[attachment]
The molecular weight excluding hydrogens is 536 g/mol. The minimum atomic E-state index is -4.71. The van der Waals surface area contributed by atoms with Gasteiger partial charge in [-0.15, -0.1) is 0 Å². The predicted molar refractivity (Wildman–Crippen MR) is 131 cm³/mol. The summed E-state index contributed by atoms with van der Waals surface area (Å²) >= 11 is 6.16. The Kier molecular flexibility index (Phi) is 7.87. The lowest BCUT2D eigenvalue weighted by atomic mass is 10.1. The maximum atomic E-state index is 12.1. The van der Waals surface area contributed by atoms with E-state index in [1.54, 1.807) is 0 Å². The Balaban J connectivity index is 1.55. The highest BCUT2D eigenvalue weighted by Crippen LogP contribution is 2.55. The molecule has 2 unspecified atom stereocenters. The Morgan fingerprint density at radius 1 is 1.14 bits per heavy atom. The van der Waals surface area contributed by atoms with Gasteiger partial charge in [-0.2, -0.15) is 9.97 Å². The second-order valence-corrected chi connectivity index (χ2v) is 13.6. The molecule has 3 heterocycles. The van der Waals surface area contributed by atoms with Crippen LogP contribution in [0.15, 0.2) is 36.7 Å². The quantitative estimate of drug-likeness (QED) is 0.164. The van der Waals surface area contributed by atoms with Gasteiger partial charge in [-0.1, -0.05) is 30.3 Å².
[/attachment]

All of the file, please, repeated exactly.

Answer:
The molecular weight excluding hydrogens is 536 g/mol. The minimum atomic E-state index is -4.71. The van der Waals surface area contributed by atoms with Gasteiger partial charge in [-0.15, -0.1) is 0 Å². The predicted molar refractivity (Wildman–Crippen MR) is 131 cm³/mol. The summed E-state index contributed by atoms with van der Waals surface area (Å²) >= 11 is 6.16. The Kier molecular flexibility index (Phi) is 7.87. The lowest BCUT2D eigenvalue weighted by atomic mass is 10.1. The maximum atomic E-state index is 12.1. The van der Waals surface area contributed by atoms with E-state index in [1.54, 1.807) is 0 Å². The Balaban J connectivity index is 1.55. The highest BCUT2D eigenvalue weighted by Crippen LogP contribution is 2.55. The molecule has 2 unspecified atom stereocenters. The Morgan fingerprint density at radius 1 is 1.14 bits per heavy atom. The van der Waals surface area contributed by atoms with Gasteiger partial charge in [-0.2, -0.15) is 9.97 Å². The second-order valence-corrected chi connectivity index (χ2v) is 13.6. The molecule has 3 heterocycles. The van der Waals surface area contributed by atoms with Crippen LogP contribution in [0.15, 0.2) is 36.7 Å². The quantitative estimate of drug-likeness (QED) is 0.164. The van der Waals surface area contributed by atoms with Gasteiger partial charge in [-0.1, -0.05) is 30.3 Å².